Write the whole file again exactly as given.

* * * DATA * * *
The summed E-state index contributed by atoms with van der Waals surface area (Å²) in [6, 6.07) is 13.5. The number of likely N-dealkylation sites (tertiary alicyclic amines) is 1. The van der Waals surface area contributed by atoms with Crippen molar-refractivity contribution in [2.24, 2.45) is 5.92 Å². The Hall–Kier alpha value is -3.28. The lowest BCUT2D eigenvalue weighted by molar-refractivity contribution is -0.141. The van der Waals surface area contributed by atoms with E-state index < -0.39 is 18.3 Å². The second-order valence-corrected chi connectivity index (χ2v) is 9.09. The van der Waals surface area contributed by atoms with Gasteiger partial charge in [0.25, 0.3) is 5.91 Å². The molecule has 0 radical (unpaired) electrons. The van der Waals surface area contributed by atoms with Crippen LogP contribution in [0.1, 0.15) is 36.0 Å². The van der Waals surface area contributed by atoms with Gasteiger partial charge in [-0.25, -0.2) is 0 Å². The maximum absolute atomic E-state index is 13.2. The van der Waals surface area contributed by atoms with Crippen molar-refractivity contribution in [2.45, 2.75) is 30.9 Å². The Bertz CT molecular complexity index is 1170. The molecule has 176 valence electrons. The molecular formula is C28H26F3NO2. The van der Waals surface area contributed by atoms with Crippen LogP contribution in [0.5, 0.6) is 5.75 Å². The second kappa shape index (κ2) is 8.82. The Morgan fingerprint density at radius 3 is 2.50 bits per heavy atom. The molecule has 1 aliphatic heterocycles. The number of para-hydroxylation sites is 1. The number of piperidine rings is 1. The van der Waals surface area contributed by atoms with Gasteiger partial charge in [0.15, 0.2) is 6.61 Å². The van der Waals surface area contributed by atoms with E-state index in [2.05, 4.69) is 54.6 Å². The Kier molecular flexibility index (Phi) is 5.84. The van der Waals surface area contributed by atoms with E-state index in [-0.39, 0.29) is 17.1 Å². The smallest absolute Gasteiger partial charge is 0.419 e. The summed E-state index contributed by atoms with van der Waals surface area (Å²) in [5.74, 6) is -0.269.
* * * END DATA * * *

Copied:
The summed E-state index contributed by atoms with van der Waals surface area (Å²) in [6, 6.07) is 13.5. The number of likely N-dealkylation sites (tertiary alicyclic amines) is 1. The van der Waals surface area contributed by atoms with Crippen molar-refractivity contribution in [2.24, 2.45) is 5.92 Å². The Hall–Kier alpha value is -3.28. The lowest BCUT2D eigenvalue weighted by molar-refractivity contribution is -0.141. The van der Waals surface area contributed by atoms with E-state index < -0.39 is 18.3 Å². The second-order valence-corrected chi connectivity index (χ2v) is 9.09. The van der Waals surface area contributed by atoms with Gasteiger partial charge in [0.25, 0.3) is 5.91 Å². The molecule has 0 radical (unpaired) electrons. The van der Waals surface area contributed by atoms with Crippen LogP contribution in [0.1, 0.15) is 36.0 Å². The van der Waals surface area contributed by atoms with Gasteiger partial charge in [-0.25, -0.2) is 0 Å². The maximum absolute atomic E-state index is 13.2. The van der Waals surface area contributed by atoms with Crippen molar-refractivity contribution in [2.45, 2.75) is 30.9 Å². The Bertz CT molecular complexity index is 1170. The molecule has 176 valence electrons. The molecular formula is C28H26F3NO2. The van der Waals surface area contributed by atoms with Crippen LogP contribution in [0.5, 0.6) is 5.75 Å². The second kappa shape index (κ2) is 8.82. The Morgan fingerprint density at radius 3 is 2.50 bits per heavy atom. The molecule has 1 aliphatic heterocycles. The number of para-hydroxylation sites is 1. The number of piperidine rings is 1. The van der Waals surface area contributed by atoms with Gasteiger partial charge in [0.15, 0.2) is 6.61 Å². The van der Waals surface area contributed by atoms with E-state index in [2.05, 4.69) is 54.6 Å². The Kier molecular flexibility index (Phi) is 5.84. The van der Waals surface area contributed by atoms with E-state index in [-0.39, 0.29) is 17.1 Å². The smallest absolute Gasteiger partial charge is 0.419 e. The summed E-state index contributed by atoms with van der Waals surface area (Å²) in [5.74, 6) is -0.269.